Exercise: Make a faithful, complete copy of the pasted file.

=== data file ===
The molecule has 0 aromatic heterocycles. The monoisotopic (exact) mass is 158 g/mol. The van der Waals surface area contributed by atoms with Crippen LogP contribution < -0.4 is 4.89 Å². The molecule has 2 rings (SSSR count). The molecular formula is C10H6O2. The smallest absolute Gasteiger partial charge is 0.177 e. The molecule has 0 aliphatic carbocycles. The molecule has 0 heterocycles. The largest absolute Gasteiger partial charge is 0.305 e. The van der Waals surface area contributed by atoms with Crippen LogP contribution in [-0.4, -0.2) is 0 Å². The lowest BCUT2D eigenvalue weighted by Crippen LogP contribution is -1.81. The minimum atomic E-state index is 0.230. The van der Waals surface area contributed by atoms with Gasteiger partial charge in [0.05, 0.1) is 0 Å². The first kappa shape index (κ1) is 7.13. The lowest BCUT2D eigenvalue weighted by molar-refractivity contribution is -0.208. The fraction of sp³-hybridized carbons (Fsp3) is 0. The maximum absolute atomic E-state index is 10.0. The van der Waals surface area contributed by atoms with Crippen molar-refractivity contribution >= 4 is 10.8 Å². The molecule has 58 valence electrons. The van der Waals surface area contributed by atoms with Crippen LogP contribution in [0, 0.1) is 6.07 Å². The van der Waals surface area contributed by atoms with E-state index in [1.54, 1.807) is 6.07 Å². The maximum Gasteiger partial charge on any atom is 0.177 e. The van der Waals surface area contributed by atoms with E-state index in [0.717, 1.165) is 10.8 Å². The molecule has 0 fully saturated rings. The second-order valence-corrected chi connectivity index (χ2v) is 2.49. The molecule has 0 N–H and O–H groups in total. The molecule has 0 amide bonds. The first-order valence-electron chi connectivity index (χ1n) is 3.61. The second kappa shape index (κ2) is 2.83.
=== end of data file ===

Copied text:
The molecule has 0 aromatic heterocycles. The monoisotopic (exact) mass is 158 g/mol. The van der Waals surface area contributed by atoms with Crippen LogP contribution < -0.4 is 4.89 Å². The molecule has 2 rings (SSSR count). The molecular formula is C10H6O2. The smallest absolute Gasteiger partial charge is 0.177 e. The molecule has 0 aliphatic carbocycles. The molecule has 0 heterocycles. The largest absolute Gasteiger partial charge is 0.305 e. The van der Waals surface area contributed by atoms with Crippen LogP contribution in [-0.4, -0.2) is 0 Å². The lowest BCUT2D eigenvalue weighted by Crippen LogP contribution is -1.81. The minimum atomic E-state index is 0.230. The van der Waals surface area contributed by atoms with Gasteiger partial charge in [0.05, 0.1) is 0 Å². The first kappa shape index (κ1) is 7.13. The lowest BCUT2D eigenvalue weighted by molar-refractivity contribution is -0.208. The fraction of sp³-hybridized carbons (Fsp3) is 0. The maximum absolute atomic E-state index is 10.0. The van der Waals surface area contributed by atoms with Crippen molar-refractivity contribution >= 4 is 10.8 Å². The molecule has 58 valence electrons. The van der Waals surface area contributed by atoms with Crippen LogP contribution in [0, 0.1) is 6.07 Å². The van der Waals surface area contributed by atoms with E-state index in [1.54, 1.807) is 6.07 Å². The maximum Gasteiger partial charge on any atom is 0.177 e. The van der Waals surface area contributed by atoms with E-state index in [0.717, 1.165) is 10.8 Å². The molecule has 0 fully saturated rings. The second-order valence-corrected chi connectivity index (χ2v) is 2.49. The molecule has 0 N–H and O–H groups in total. The molecule has 0 amide bonds. The first-order valence-electron chi connectivity index (χ1n) is 3.61. The second kappa shape index (κ2) is 2.83.